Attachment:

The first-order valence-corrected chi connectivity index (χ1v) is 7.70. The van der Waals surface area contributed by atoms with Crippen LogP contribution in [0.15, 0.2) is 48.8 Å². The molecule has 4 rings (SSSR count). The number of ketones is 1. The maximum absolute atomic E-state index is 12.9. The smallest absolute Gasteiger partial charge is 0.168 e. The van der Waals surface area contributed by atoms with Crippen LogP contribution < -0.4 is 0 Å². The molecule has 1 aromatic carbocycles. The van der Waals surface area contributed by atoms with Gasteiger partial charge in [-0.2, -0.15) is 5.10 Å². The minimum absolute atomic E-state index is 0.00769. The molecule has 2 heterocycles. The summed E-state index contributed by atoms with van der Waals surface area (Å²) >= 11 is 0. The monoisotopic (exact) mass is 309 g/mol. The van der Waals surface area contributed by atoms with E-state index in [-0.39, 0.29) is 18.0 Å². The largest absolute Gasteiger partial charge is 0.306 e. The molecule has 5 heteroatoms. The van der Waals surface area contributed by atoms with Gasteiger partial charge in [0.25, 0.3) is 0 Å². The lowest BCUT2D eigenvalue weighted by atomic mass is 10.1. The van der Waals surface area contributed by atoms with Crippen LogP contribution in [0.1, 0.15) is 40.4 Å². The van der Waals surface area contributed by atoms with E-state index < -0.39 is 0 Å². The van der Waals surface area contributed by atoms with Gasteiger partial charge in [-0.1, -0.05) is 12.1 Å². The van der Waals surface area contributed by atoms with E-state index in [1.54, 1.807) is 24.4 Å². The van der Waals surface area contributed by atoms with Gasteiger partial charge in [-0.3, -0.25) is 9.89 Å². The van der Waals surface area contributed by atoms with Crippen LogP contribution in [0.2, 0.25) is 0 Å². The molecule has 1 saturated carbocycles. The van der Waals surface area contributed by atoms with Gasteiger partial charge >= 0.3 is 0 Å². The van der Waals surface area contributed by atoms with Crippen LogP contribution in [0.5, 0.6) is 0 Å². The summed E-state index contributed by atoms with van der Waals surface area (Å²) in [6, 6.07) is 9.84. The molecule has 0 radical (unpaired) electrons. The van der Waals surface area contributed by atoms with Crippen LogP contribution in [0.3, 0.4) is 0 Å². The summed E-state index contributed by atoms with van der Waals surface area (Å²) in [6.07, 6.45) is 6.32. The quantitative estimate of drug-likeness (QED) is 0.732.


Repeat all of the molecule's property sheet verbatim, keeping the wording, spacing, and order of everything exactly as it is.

The first-order valence-corrected chi connectivity index (χ1v) is 7.70. The van der Waals surface area contributed by atoms with Crippen LogP contribution in [0.15, 0.2) is 48.8 Å². The molecule has 4 rings (SSSR count). The number of ketones is 1. The maximum absolute atomic E-state index is 12.9. The smallest absolute Gasteiger partial charge is 0.168 e. The van der Waals surface area contributed by atoms with Crippen LogP contribution < -0.4 is 0 Å². The molecule has 1 aromatic carbocycles. The van der Waals surface area contributed by atoms with Gasteiger partial charge in [-0.2, -0.15) is 5.10 Å². The minimum absolute atomic E-state index is 0.00769. The molecule has 2 heterocycles. The summed E-state index contributed by atoms with van der Waals surface area (Å²) >= 11 is 0. The monoisotopic (exact) mass is 309 g/mol. The van der Waals surface area contributed by atoms with E-state index in [-0.39, 0.29) is 18.0 Å². The largest absolute Gasteiger partial charge is 0.306 e. The molecule has 5 heteroatoms. The van der Waals surface area contributed by atoms with Gasteiger partial charge in [0.25, 0.3) is 0 Å². The lowest BCUT2D eigenvalue weighted by atomic mass is 10.1. The van der Waals surface area contributed by atoms with Crippen LogP contribution in [0.1, 0.15) is 40.4 Å². The van der Waals surface area contributed by atoms with E-state index < -0.39 is 0 Å². The van der Waals surface area contributed by atoms with Gasteiger partial charge in [-0.1, -0.05) is 12.1 Å². The van der Waals surface area contributed by atoms with E-state index in [1.54, 1.807) is 24.4 Å². The van der Waals surface area contributed by atoms with Gasteiger partial charge in [-0.3, -0.25) is 9.89 Å². The van der Waals surface area contributed by atoms with Crippen LogP contribution in [0.2, 0.25) is 0 Å². The molecule has 1 saturated carbocycles. The van der Waals surface area contributed by atoms with Gasteiger partial charge >= 0.3 is 0 Å². The van der Waals surface area contributed by atoms with Crippen LogP contribution in [0.5, 0.6) is 0 Å². The summed E-state index contributed by atoms with van der Waals surface area (Å²) in [6, 6.07) is 9.84. The molecule has 0 radical (unpaired) electrons. The van der Waals surface area contributed by atoms with Crippen LogP contribution in [0.3, 0.4) is 0 Å². The summed E-state index contributed by atoms with van der Waals surface area (Å²) in [6.07, 6.45) is 6.32. The quantitative estimate of drug-likeness (QED) is 0.732.